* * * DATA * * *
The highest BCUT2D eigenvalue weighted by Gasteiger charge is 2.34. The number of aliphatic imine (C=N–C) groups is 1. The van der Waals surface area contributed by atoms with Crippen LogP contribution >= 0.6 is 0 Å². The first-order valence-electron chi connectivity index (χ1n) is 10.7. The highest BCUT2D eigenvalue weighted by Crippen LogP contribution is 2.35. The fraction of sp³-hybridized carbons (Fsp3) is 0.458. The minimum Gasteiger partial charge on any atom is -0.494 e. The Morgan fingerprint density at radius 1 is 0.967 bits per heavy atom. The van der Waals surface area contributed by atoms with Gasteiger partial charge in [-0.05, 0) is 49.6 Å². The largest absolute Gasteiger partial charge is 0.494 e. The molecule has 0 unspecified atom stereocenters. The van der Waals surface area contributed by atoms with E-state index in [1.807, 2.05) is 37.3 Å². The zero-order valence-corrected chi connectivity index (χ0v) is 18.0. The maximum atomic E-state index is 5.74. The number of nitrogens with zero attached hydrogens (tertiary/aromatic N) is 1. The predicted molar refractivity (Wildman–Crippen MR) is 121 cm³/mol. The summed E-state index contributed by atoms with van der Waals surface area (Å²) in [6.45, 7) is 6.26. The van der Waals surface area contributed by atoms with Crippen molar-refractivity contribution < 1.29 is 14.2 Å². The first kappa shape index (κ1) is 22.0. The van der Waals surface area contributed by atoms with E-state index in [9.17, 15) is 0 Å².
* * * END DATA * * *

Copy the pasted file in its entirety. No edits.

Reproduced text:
The highest BCUT2D eigenvalue weighted by Gasteiger charge is 2.34. The number of aliphatic imine (C=N–C) groups is 1. The van der Waals surface area contributed by atoms with Crippen LogP contribution >= 0.6 is 0 Å². The first-order valence-electron chi connectivity index (χ1n) is 10.7. The highest BCUT2D eigenvalue weighted by Crippen LogP contribution is 2.35. The fraction of sp³-hybridized carbons (Fsp3) is 0.458. The minimum Gasteiger partial charge on any atom is -0.494 e. The Morgan fingerprint density at radius 1 is 0.967 bits per heavy atom. The van der Waals surface area contributed by atoms with Gasteiger partial charge in [-0.05, 0) is 49.6 Å². The largest absolute Gasteiger partial charge is 0.494 e. The molecule has 0 unspecified atom stereocenters. The van der Waals surface area contributed by atoms with E-state index in [1.807, 2.05) is 37.3 Å². The zero-order valence-corrected chi connectivity index (χ0v) is 18.0. The maximum atomic E-state index is 5.74. The number of nitrogens with zero attached hydrogens (tertiary/aromatic N) is 1. The predicted molar refractivity (Wildman–Crippen MR) is 121 cm³/mol. The summed E-state index contributed by atoms with van der Waals surface area (Å²) in [6.45, 7) is 6.26. The van der Waals surface area contributed by atoms with Crippen molar-refractivity contribution < 1.29 is 14.2 Å². The first kappa shape index (κ1) is 22.0. The van der Waals surface area contributed by atoms with E-state index in [9.17, 15) is 0 Å².